Organic food distribution gains strength on the outskirts of São Paulo


Obtaining organic food during the Covid-19 pandemic was difficult for nutritionist Renata Barretos de Moraes, 47, a resident of Parque Esmeralda, in Campo Limpo, south of São Paulo.

“I tried to look for organic food for delivery during this period, but I never found anyone who would serve the neighborhood where I live”, he says.

Despite this scenario, some initiatives created by residents of the suburbs have sought to circumvent the situation and defend the importance of pesticide-free food on the outskirts of the city.

One of them is the Organically Warehouse. Created in 2017, when it delivered these products, the project now has ten employees and an open space in August for storage, assembly of the basket and kitchen for the production of organic food containers.

The initiative has used the nickname “Ceasa da Favela”, in reference to the largest warehouse in Latin America, the current Ceagesp (Companhia de Entrepostos and Armazéns Gerais de São Paulo).

The intention is to be a point of reference not only for the population, but also for local vegetables that seek to supply their stores with the option of organic products, without having to travel extensively to the central region.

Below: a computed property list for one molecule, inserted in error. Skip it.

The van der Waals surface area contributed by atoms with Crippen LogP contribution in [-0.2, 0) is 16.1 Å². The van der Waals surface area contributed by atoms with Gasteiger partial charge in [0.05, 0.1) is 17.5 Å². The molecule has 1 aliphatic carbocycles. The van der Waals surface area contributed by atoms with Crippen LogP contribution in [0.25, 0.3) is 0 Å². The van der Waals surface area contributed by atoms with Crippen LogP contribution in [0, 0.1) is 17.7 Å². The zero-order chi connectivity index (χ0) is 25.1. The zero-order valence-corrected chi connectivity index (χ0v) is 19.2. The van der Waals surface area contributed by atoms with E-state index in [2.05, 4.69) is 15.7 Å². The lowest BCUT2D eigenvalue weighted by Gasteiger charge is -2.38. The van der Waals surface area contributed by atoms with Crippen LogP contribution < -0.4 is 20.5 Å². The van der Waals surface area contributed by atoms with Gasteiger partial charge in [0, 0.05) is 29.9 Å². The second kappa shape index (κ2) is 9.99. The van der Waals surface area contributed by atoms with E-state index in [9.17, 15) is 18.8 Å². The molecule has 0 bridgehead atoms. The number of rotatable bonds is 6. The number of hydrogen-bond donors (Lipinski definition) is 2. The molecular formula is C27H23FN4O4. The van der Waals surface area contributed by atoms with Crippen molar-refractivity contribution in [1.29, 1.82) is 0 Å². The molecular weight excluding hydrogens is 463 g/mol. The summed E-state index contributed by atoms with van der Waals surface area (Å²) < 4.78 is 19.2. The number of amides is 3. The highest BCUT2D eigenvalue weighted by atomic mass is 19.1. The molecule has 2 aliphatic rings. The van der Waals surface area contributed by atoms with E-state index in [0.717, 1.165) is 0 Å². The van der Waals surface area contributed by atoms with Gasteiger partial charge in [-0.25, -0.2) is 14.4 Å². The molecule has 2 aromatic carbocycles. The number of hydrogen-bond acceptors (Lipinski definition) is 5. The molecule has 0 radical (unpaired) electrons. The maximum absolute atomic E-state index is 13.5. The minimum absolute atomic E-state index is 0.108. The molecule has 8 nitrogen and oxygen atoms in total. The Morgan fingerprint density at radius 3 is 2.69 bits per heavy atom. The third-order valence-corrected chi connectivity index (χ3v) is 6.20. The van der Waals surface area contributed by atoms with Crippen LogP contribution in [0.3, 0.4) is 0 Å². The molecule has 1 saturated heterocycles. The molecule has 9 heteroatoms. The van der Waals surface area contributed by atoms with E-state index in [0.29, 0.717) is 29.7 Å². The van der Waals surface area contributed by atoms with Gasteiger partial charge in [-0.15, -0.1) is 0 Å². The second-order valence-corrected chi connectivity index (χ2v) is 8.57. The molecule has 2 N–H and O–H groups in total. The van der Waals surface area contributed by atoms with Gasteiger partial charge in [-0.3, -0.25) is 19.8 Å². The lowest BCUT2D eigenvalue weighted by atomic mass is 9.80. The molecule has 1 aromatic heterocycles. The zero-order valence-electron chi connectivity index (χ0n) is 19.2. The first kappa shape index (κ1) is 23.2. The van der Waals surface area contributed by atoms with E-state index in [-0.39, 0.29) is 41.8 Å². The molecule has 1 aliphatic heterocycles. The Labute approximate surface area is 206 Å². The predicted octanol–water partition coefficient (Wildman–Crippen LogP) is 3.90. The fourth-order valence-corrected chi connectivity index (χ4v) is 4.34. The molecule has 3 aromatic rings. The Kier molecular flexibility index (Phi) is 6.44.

The Organically Warehouse is located in Jardim Eledy, in Capão Redondo, south, and the plantations are carried out in São Lourenço da Serra, a city in the metropolitan region of the capital.

“We will only overcome the environmental, economic and social crisis when we recover the enchantment with the water, the forest, the animals and all that environment that passes through the land and provides us with natural food”, says the responsible for the site, Rafael Mesquita, 39 , from the distributor Da Roça – Abaetetuba.

“People from the suburbs have socio-environmental knowledge in their basic education. Most came from cities where family farming was the essence of food”, he says. “But when they arrive in the big city there is a commodity pushed by capitalism in encouraging a consumerism key for what is ready-made and ultra-processed.”